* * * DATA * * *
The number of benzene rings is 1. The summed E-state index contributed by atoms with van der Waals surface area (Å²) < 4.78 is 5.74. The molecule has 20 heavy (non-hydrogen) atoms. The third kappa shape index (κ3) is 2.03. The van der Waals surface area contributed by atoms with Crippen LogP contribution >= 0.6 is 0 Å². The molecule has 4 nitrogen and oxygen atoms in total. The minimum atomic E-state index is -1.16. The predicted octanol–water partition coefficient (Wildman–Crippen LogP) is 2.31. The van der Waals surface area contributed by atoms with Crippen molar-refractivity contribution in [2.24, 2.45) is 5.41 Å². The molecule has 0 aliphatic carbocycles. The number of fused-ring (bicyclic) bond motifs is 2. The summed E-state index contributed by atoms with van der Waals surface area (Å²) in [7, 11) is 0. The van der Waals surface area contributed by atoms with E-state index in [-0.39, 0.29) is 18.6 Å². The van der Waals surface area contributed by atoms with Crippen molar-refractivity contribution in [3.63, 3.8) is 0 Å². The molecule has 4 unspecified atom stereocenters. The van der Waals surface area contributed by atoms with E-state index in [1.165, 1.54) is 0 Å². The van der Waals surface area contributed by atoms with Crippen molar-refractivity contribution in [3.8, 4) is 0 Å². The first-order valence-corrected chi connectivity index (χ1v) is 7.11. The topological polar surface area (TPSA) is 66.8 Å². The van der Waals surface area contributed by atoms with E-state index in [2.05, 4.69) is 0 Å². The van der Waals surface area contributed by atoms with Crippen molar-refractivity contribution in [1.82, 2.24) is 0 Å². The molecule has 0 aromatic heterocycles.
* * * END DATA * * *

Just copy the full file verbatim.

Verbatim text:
The number of benzene rings is 1. The summed E-state index contributed by atoms with van der Waals surface area (Å²) < 4.78 is 5.74. The molecule has 20 heavy (non-hydrogen) atoms. The third kappa shape index (κ3) is 2.03. The van der Waals surface area contributed by atoms with Crippen LogP contribution >= 0.6 is 0 Å². The molecule has 4 nitrogen and oxygen atoms in total. The minimum atomic E-state index is -1.16. The predicted octanol–water partition coefficient (Wildman–Crippen LogP) is 2.31. The van der Waals surface area contributed by atoms with Crippen molar-refractivity contribution in [2.24, 2.45) is 5.41 Å². The molecule has 0 aliphatic carbocycles. The number of fused-ring (bicyclic) bond motifs is 2. The summed E-state index contributed by atoms with van der Waals surface area (Å²) in [7, 11) is 0. The van der Waals surface area contributed by atoms with E-state index in [-0.39, 0.29) is 18.6 Å². The van der Waals surface area contributed by atoms with Crippen molar-refractivity contribution in [3.63, 3.8) is 0 Å². The molecule has 4 unspecified atom stereocenters. The van der Waals surface area contributed by atoms with E-state index in [1.165, 1.54) is 0 Å². The van der Waals surface area contributed by atoms with Crippen molar-refractivity contribution in [3.8, 4) is 0 Å². The first-order valence-corrected chi connectivity index (χ1v) is 7.11. The topological polar surface area (TPSA) is 66.8 Å². The van der Waals surface area contributed by atoms with E-state index in [2.05, 4.69) is 0 Å². The van der Waals surface area contributed by atoms with Crippen molar-refractivity contribution in [1.82, 2.24) is 0 Å². The molecule has 0 aromatic heterocycles.